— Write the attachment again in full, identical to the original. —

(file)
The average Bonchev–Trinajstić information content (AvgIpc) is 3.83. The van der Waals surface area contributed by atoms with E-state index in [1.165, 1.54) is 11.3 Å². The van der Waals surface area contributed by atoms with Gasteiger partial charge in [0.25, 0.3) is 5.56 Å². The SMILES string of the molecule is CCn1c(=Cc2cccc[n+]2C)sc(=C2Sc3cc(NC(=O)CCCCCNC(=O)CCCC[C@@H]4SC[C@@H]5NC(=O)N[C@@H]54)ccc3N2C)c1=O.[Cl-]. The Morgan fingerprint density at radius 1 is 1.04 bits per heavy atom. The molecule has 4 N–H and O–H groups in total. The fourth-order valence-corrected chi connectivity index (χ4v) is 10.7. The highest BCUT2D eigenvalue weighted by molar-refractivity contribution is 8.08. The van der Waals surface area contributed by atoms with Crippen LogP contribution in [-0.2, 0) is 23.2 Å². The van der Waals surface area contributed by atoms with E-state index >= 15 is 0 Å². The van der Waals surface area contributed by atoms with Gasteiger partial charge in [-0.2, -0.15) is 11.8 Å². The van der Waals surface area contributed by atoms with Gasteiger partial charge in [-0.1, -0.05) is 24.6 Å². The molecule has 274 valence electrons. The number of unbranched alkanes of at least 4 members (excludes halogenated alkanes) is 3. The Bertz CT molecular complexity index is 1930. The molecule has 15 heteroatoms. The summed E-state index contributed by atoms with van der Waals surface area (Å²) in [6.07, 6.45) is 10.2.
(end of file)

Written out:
The average Bonchev–Trinajstić information content (AvgIpc) is 3.83. The van der Waals surface area contributed by atoms with E-state index in [1.165, 1.54) is 11.3 Å². The van der Waals surface area contributed by atoms with Gasteiger partial charge in [0.25, 0.3) is 5.56 Å². The SMILES string of the molecule is CCn1c(=Cc2cccc[n+]2C)sc(=C2Sc3cc(NC(=O)CCCCCNC(=O)CCCC[C@@H]4SC[C@@H]5NC(=O)N[C@@H]54)ccc3N2C)c1=O.[Cl-]. The Morgan fingerprint density at radius 1 is 1.04 bits per heavy atom. The molecule has 4 N–H and O–H groups in total. The fourth-order valence-corrected chi connectivity index (χ4v) is 10.7. The highest BCUT2D eigenvalue weighted by molar-refractivity contribution is 8.08. The van der Waals surface area contributed by atoms with Crippen LogP contribution in [-0.2, 0) is 23.2 Å². The van der Waals surface area contributed by atoms with E-state index >= 15 is 0 Å². The van der Waals surface area contributed by atoms with Gasteiger partial charge in [-0.2, -0.15) is 11.8 Å². The van der Waals surface area contributed by atoms with Gasteiger partial charge in [-0.1, -0.05) is 24.6 Å². The molecule has 274 valence electrons. The number of unbranched alkanes of at least 4 members (excludes halogenated alkanes) is 3. The Bertz CT molecular complexity index is 1930. The molecule has 15 heteroatoms. The summed E-state index contributed by atoms with van der Waals surface area (Å²) in [6.07, 6.45) is 10.2.